Michael T. Mulligan [00:00:34] Indeed. And this is in the context of that of course escape from William Head with those two people that went missing. This week, one of the two showed up in court and pled guilty to escaping. Probably not much of a trial issue. You appear to not be where you’re supposed to be. Here you are. And so, the Crown asked for interestingly, the maximum sentence, I think in the given how they had proceeded they were seeking a 24-month sentence and that was in the context of this fellow having a record of five previous escapes. Which caused the judge, not surprisingly, to ask a few questions about, well how is it that with five previous escapes he was at a minimum-security prison? It came out in the course of that that he was indeed classified to be in a medium security rather than a minimum security prison, which then prompted the judge to say well please find out a little bit more about what happened here, who failed who and why was he there. Now that prompted me to have a look at how it is that he might have wound up at a medium… a minimum-security prison. William Head if that’s not where what he was classified to be in and lo and behold there was a study produced for Corrections Services Canada looking at exactly that issue. This study was conducted in 2001 and it was a study it’s entitled ‘Federal Offender Population Movement: A Study of Minimum-Security Placements’ and it looked at the issue of how might that happen. And there are some insights there. First of all, one of the things that the study points out is one of the things we’ve talked about here before, is that the Corrections Services will do classification for somebody to figure out what their security risk is. They’ll look at things like a person’s previous criminal record, what they’re serving time for, a whole host of factors, and that will dictate where they are to be initially classified and then that classification could change, depending on things like programs they’ve completed, reports on how they’ve done while they’ve been in for a number of years, this sort of thing. But there are a significant number of individuals who are where that classification decision is overridden and there’s authority to override it and to move somebody either to a higher or lower security institution than their risk assessment would seem to dictate. And there are these study points out a variety of reasons why that might occur. And they looked at a period of time but an 18 month period of time between April 1st 1989 and September 30th 2000, and they took a selection of people who were put in institutions other than the ones of a security classification that would seem to be dictated given their background and there are a number of reasons why that might occurs some of which seem perfectly legitimate. There are things like issues about interactions with other inmates. For example, let’s say you had one prisoner who was threatening to kill another prisoner. You might say well look we can’t keep these two people here we have to move one of them to another institution. So that might be a reason or there would be reasons like program availabilities, there might be a more suitable program in one place or another. So, there would be a variety of reasons, but the study pointed out there was a significant percentage of these overrides that didn’t seem to be well justified and they were a number of things were given as reasons because they have to be reasons for it. And some of them amounted to sort of disagreements with the classification of security. And that’s a concern. One of the things that the study also points out, and they looked at the rate of escapes, and they looked at the rate of escapes for individuals who were put in the type of institution that they were classified for and people who were overridden and moved, for example, into a minimum security when they were classified as medium. And in the study, it concluded that there was a 13.6% increase in the escape rate when somebody’s classification was overridden to put them into a minimum-security prison.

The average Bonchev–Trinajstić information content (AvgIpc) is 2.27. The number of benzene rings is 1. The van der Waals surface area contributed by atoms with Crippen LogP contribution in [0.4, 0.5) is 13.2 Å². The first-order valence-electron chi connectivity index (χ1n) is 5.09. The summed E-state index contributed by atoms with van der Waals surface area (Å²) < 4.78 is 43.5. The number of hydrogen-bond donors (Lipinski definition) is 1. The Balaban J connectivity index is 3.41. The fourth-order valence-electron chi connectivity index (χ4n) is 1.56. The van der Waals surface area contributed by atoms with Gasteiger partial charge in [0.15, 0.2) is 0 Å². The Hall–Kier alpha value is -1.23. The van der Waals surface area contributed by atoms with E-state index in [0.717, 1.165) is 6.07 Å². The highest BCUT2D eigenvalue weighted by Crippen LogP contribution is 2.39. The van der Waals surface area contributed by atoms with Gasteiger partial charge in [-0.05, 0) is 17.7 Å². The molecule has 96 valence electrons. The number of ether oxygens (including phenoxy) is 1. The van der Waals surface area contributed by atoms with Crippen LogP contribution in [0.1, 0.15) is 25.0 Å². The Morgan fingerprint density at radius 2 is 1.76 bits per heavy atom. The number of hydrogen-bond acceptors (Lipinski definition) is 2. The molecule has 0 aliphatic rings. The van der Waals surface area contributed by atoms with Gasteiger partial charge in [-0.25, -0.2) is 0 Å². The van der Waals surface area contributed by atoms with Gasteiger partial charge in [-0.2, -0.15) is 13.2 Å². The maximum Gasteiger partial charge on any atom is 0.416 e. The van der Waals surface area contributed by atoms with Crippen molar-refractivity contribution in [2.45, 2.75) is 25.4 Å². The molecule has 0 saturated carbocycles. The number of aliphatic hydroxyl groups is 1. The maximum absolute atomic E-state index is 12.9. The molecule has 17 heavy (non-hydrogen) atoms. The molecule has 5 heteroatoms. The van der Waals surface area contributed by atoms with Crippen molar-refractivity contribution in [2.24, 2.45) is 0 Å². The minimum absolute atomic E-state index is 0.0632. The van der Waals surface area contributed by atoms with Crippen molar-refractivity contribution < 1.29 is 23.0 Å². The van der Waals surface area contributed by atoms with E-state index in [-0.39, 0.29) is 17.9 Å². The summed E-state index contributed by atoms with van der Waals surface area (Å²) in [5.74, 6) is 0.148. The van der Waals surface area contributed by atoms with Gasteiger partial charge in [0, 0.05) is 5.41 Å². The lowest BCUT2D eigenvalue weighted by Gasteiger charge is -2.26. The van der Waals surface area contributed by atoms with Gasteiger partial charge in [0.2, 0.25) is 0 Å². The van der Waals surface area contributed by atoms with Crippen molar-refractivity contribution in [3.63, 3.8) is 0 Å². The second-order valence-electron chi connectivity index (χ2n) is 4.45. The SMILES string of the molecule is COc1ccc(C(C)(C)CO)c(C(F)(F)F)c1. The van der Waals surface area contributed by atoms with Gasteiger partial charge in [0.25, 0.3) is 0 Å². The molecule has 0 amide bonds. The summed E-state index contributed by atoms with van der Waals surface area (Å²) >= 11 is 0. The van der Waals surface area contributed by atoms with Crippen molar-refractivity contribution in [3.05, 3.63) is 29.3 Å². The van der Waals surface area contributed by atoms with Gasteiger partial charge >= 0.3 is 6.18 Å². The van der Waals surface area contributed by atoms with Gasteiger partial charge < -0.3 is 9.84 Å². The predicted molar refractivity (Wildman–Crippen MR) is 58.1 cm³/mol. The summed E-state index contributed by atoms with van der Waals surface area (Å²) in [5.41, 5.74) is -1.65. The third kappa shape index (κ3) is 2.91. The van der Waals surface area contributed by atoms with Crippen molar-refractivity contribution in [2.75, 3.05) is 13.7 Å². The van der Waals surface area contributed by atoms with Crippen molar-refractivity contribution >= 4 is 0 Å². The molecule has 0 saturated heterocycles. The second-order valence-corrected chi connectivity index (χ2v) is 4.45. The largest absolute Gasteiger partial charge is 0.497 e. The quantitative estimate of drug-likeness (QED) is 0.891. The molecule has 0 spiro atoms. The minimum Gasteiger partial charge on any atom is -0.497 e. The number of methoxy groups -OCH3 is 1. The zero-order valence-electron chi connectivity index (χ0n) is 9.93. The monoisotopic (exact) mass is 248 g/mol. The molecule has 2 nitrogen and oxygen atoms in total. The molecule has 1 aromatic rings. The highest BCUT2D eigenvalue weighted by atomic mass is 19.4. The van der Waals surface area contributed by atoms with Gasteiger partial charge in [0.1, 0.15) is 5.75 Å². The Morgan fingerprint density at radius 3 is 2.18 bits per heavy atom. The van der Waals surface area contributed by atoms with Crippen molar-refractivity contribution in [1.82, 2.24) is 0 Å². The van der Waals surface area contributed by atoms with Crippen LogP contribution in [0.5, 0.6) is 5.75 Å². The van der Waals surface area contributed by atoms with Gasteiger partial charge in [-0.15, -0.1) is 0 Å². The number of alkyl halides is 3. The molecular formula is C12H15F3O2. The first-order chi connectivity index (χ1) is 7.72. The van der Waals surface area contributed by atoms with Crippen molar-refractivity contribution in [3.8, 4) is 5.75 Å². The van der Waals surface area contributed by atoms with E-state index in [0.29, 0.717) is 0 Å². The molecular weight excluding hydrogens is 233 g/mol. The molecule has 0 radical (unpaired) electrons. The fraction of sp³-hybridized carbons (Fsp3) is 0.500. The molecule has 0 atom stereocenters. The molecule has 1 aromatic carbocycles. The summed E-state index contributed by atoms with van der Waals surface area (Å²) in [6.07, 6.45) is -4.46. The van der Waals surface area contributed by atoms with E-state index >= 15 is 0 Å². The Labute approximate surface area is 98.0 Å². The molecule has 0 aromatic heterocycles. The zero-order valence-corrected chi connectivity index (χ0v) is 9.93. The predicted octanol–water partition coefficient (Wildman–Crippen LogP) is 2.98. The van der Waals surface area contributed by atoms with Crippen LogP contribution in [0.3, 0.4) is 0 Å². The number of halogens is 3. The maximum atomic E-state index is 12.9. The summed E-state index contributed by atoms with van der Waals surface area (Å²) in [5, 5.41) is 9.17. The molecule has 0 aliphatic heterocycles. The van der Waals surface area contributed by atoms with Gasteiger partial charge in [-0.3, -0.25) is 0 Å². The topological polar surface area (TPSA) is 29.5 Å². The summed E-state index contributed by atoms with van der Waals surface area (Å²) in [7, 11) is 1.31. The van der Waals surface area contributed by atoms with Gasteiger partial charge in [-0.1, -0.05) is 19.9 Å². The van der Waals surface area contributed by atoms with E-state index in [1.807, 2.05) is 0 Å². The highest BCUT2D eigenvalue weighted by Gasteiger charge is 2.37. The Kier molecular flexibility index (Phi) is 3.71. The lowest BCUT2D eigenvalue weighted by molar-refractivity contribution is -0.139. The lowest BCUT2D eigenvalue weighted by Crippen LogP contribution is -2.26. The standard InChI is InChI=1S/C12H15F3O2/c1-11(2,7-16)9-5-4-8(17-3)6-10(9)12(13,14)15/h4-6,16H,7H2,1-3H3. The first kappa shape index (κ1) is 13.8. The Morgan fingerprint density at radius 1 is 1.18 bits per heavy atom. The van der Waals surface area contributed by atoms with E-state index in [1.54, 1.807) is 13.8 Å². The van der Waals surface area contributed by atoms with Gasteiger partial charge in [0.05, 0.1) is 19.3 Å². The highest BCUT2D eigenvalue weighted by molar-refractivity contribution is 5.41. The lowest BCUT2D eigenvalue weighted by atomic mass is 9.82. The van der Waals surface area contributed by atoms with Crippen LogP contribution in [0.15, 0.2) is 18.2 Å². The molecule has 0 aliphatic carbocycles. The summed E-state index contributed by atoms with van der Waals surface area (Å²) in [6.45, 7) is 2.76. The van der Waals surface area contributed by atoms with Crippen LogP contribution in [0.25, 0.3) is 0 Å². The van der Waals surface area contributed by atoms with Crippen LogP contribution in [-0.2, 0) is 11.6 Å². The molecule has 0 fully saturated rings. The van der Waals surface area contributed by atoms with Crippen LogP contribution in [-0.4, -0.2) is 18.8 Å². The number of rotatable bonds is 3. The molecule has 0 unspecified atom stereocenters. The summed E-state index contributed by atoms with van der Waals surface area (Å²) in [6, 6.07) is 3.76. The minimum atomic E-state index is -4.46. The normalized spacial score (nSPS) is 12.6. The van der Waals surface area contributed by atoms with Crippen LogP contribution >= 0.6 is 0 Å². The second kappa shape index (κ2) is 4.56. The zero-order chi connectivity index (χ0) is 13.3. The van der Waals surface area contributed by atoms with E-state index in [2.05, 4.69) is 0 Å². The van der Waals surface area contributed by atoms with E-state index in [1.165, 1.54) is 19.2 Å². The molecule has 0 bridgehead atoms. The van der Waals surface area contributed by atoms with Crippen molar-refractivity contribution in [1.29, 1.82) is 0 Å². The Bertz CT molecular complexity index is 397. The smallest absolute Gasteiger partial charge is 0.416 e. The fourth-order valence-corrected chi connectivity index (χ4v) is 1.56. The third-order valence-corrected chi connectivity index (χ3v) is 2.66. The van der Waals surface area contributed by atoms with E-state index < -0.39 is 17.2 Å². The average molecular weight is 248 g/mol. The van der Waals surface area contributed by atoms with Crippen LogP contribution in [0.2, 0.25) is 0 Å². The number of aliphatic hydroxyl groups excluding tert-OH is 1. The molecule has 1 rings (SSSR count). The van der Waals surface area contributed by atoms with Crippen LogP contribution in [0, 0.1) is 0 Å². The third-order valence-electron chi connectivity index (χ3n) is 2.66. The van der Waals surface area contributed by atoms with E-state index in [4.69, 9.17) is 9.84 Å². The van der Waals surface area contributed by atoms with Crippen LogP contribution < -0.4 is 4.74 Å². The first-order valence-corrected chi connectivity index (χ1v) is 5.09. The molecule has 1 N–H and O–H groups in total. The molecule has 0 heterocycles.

Adam Stirling [00:04:50] Interesting.